Crime victims given power to question DPP rulings
Published 14/07/2015 | 02:30
Victims of crime will have a statutory right to question the decisions of the Director of Public Prosecutions (DPP), under new legislation being brought before Cabinet by Justice Minister France Fitzgerald.
The new laws will also give victims and families an automatic right to know when criminals are being released from prison.
The Irish Independent understands the new Victims Right Bill will have implications for gardaí, and could add another layer of scrutiny over the force.
The bill is being brought before Cabinet by Ms Fitzgerald to ensure Ireland meets the November deadline to comply with an EU directive on victims rights.
"The new laws are about giving more empowerment to victims and putting greater obligations on the criminal justice agencies to take account," a senior source said.
There is currently an obligation on the DPP to give reasons for decision taken in cases involving fatalities, but the new legislation will go beyond that - and give victims of other crimes the right to question its decisions.
The Irish Independent has also learned the Government sanctioned funds and personnel for a dedicated victims communications unit within the Office of the DPP. This is in order to meet the surge in requests for reasons from victims of crimes and their families.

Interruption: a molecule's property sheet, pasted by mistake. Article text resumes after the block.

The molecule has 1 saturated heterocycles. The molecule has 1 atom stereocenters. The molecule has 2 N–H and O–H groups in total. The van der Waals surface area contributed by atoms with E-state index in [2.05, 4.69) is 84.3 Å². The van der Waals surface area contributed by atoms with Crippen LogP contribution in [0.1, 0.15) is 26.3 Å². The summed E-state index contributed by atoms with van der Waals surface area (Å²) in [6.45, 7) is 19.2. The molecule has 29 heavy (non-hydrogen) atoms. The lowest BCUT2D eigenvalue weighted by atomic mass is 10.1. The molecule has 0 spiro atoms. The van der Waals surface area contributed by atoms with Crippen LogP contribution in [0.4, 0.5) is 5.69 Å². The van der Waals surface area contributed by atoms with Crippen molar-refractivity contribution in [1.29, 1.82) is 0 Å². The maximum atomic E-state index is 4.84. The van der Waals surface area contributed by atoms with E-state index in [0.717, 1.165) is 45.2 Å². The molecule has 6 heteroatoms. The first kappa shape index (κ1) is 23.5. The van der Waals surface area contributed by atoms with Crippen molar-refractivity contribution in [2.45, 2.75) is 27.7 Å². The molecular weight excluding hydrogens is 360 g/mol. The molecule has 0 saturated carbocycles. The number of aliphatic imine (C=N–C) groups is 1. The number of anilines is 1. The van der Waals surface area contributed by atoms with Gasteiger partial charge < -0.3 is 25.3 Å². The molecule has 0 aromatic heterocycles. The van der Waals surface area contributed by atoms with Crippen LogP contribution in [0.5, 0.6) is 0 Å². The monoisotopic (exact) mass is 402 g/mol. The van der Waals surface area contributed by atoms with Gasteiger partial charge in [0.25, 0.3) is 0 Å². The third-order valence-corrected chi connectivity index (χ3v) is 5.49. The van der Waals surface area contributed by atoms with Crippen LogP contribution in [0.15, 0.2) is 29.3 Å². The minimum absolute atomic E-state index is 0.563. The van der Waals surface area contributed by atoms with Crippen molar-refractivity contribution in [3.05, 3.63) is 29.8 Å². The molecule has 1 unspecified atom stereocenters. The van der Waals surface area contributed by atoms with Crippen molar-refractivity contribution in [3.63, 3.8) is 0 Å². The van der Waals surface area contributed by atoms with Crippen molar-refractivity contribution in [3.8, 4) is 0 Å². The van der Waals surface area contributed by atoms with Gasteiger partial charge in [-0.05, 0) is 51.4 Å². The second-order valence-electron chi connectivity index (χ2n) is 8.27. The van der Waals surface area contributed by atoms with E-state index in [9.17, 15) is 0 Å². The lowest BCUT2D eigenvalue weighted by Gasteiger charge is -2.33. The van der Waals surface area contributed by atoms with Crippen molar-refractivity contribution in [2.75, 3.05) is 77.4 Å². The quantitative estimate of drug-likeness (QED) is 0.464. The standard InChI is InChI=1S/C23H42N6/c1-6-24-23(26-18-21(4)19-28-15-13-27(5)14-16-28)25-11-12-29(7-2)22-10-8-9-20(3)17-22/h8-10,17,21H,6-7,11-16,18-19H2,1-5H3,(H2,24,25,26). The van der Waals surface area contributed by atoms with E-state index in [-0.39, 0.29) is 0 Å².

The new laws will also give victims the right to information, advice and assistance when their case is being processed in the justice system.
Those affected by crime will be given more frequent updates on how their cases are progressing and automatically informed on any decision that might affect them.
Currently, families are forced to send a request to the prison services for information on when a prisoner is due for release. Under the new law, families will have a statutory right to be informed on an imminent release of a criminal.
Two years ago, DPP Claire Loftus warned in her 'Strategy Statement 2013 to 2015' that the office anticipated that the adoption of the EU directive into Irish law will have "significant resource implications" for her office.
While the number of requests on fatalities received has been quite low, the DPP repeatedly said the implementation of the policy has been resource intensive.